SEOUL — Kim Hyeongsu performed poorly on his rifle qualification test for the South Korean Army, to the point where he was berated for squandering the government’s bullets. An officer ordered him to do a plank while yelling repeatedly, “I am a tax waster!”
In basic training in 2011, Mr. Kim said, other military trainees squirted hand sanitizer on one another’s faces and genitals. Demoralized, one fled and was recaptured in hours.
Mr. Kim completed his service in 2013. But when he, like practically all South Korean men, was called back to duty as a reservist in 2014, he refused — and joined the growing number of people in the country who are questioning its legacy of mandatory military service.
“I had enlisted because I wasn’t confident I could spend the rest of my life as an ex-convict,” for refusing to serve, said Mr. Kim, 32, a peace activist and conscientious objector. “But it was painful to live in such a violent organizational culture that I had no intention of adapting to.”
South Korea, a country still technically at war with the North, is rethinking the draft. A rite of passage for millions of young men since the Korean War, the country’s military conscription policies are gradually getting chipped away.
Lawmakers are carving out more exemptions. Some conscientious objectors can avoid criminal records. Some leaders want to include women to make up for a shortfall in the ranks, while others want to do away with the draft altogether.
“There’s a growing sense of the price we pay for running the conscription system,” said Kang Inhwa, a research professor of history at Seoul National University.
Conscription has long been seen as a bulwark against threats from North Korea, which, in numbers at least, has a robust military. In addition to its nuclear weapons, the North has 1.88 million troops, with 1.28 million active and 600,000 in the reserves, and it likes to show off their toughness. A military buildup in China has added to pressure on Seoul to strengthen its military.
South Korea is one of the few industrialized countries that still drafts its young people. Less than a third of the world’s countries actively draft their people into the military, according to a Pew Research analysis from 2019. Taiwan phased out mandatory conscription in 2018. In the United States, the military draft is authorized but not currently implemented.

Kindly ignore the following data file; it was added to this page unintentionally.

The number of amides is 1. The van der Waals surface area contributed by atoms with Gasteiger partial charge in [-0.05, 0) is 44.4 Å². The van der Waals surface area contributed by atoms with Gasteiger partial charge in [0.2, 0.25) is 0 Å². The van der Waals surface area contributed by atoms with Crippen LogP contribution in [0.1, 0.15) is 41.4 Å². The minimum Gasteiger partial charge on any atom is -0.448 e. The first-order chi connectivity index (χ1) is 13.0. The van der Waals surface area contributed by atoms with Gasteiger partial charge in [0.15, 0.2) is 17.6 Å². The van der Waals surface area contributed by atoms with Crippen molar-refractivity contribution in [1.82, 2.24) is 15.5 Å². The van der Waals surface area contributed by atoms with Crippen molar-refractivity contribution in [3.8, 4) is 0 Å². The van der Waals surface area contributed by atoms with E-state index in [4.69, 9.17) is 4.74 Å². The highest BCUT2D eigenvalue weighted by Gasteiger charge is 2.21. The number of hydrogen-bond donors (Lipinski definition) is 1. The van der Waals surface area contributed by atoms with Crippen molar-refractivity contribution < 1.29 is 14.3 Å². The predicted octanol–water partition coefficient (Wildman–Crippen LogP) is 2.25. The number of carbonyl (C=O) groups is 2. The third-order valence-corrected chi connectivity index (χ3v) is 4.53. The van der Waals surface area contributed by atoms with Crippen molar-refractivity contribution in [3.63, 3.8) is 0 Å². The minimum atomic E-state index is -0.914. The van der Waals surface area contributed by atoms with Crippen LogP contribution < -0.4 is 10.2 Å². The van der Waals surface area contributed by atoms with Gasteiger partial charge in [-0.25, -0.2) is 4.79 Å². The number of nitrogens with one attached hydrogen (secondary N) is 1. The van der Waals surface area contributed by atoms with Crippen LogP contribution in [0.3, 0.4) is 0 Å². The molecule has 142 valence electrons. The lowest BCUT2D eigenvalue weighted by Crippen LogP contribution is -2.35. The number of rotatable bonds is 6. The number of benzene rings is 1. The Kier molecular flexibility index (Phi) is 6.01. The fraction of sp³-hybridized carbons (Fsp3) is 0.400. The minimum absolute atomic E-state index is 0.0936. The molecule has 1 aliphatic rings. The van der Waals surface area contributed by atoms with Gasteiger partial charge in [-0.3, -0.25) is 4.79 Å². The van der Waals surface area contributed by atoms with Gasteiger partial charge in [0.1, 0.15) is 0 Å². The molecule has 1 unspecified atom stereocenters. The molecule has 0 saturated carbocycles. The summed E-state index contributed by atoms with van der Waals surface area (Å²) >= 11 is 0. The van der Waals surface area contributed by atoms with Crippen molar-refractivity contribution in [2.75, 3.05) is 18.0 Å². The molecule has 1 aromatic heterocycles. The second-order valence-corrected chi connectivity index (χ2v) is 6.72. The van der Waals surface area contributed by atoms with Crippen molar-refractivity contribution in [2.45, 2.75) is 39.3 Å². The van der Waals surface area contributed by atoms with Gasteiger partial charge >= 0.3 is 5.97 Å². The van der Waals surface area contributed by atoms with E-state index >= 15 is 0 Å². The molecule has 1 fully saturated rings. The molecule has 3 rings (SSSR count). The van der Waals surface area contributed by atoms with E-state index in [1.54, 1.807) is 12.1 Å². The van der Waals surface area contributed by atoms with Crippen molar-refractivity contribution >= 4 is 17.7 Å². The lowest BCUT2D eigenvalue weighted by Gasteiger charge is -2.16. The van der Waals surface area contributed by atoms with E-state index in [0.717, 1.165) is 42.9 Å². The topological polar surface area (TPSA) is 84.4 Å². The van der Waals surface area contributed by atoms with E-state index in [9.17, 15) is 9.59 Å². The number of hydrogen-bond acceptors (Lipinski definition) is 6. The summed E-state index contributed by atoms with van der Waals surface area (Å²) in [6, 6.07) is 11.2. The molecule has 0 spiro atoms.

South Korea has stepped up its pace as other places step back, because its rapidly declining birthrate has led to a deficit of conscripts. Its military is one of the largest in the world with about 3.3 million troops, with 555,000 active and 2.75 million in the reserves. To cope, it has expanded the proportion of young men it conscripts, from about 50 percent in the 1980s to more than 90 percent today, by loosening eligibility requirements.
As conscriptions have risen, however, public attitudes have cooled. In a survey conducted in May by Gallup Korea, 42 percent of South Korean adults said they supported maintaining the current conscription system — a 6 percentage point decrease from 2016.
A few years before that, in 2014, a majority — nearly 56 percent — of those polled by Monoresearch said the conscription system should be maintained.
Earlier this year, a Netflix show critical of conscription became an unexpected hit in South Korea. Called “D.P.,” for deserter pursuit, it followed a fictional private assigned to capture deserters, whose stories portrayed the emotional toll of conscription.
Though the military has said that it would stop dispatching its personnel to capture deserters starting next year, the show resonated with many viewers and even prompted some politicians to weigh in.
Hong Jun-pyo, a candidate in next year’s presidential election and a lawmaker in the opposition People Power Party, said on Facebook that he had watched the show and was in favor of shifting the military to an all-volunteer force.